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This makes the book interesting and fun to read. Students will appreciate the variety of poetry found in Ubiquitous: Bettie Prange used beautiful illustrations of linocuts, hand-colored with watercolor to accompany the poetry featured in Ubiquitous: The illustrations are a nice representation of the species featured in each poem. Included with each poem is a double page spread featuring the poem, an informative paragraph about each species, and its illustration.

The informative paragraph is a great accompaniment to each poem and gives the reader more information about the subject. The book also features a glossary defining some of the words featured in the book. I would introduce this poem as part of a science unit. First, I would read the poem out loud to students.

I would discuss how to create a diamante poem. As a group, we would create our own diamante poem using a type of species. Students would then choose an animal that they would like to learn more about. After researching, students would create their own diamante poem about the animal. Posted by Melissa Ramey at Monday, April 13, Houghton Mifflin Books, Spirals in Nature by Joyce Sidman is a book of poetry about the spiral shape and how it is found in nature.

Sidman examines how animals coil into a spiral when hibernating, moving, and defending themselves in the environment. She also explains how a spiral is a strong shape that helps animals get what they need. Plants also are seen coiling into a spiral, and how other forms of nature are shown having a beautiful spiral shape. Sidman uses free verse poetry and Beth Krommes illustrations complement the text. It fits neatly in small places. The words flow smoothly from page to page.

This creates a calming tone throughout the book which is complementary with the subject and the illustrations. It is graceful and strong. It is bold…and beautiful.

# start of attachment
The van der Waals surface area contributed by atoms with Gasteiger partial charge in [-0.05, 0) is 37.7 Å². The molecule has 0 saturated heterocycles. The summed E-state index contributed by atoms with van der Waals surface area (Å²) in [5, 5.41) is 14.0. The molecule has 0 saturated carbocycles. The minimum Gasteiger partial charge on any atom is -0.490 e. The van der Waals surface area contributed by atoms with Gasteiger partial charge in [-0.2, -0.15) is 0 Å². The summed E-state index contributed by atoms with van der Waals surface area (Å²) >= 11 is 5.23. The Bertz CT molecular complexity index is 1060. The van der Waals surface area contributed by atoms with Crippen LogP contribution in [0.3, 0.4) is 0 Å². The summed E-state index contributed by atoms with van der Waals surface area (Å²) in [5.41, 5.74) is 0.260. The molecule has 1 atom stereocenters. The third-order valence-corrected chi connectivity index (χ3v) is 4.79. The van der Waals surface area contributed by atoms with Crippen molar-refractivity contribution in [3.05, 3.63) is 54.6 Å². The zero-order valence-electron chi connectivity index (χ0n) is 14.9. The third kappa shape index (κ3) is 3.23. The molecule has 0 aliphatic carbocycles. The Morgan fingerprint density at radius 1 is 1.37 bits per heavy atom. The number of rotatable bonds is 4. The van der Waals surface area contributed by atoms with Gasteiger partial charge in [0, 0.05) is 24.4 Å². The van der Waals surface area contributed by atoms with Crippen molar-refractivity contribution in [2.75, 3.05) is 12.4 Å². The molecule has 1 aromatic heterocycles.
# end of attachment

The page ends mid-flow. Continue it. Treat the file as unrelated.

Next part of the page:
By using such colorful language to describe the spiral, readers feel an emotional impact when listening to the poems read out loud. Readers feel a sense of amazement when listening to Swirl by Swirl: This book will appeal to children of all ages and will retain their attention. The words are simple, yet beautifully written, so younger children will understand it. Older and younger children will find it appealing because of its interesting content. Learning about spirals in nature and where and how they are formed will engage readers.

Children will be interested in learning more about the animals in the book. They will want to think of other things found in nature that have a spiral shape. The content of Swirl by Swirl: Spirals in Nature includes notes at the end of the book which give more detailed information about where spirals are found in nature. The illustrations by Beth Krommes are scratchboard.

Light Verse - Isaac Asimov

Scratchboard illustrations are created by using an etching tool to scratch lines through a board covered by a thin veneer of clay and india ink. Watercolor is used to add color to the illustrations. The illustrations are beautiful.

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Each illustration includes a small caption to identify each plant or animal. The illustration which accompanies the description of how animals use spirals to help them grasp objects shows spider monkeys and elephants in a forest. It is colorful, full of detail, and covers two full pages. A spiral is a snuggling shape. This poem would be a great introduction to a unit about hibernation. I would introduce this poem by reading it out loud to students and showing them the illustrations of each animal that hibernates.

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As a group, we would discuss what hibernation is. Students would work in groups to find out more information about how the animals hibernate bull snake, harvest mouse, eastern chipmunk, woodchuck. Accessed April 11, Illustrated by Michael Emberley. Very Short Scary Tales to Read Together by Mary Ann Hoberman and illustrated by Michael Emberley is a book featuring thirteen humorous, spooky poems that lend themselves to be read chorally. The poems feature such monsters as a mummy, a witch, a dinosaur, a skeleton, and a ghoul.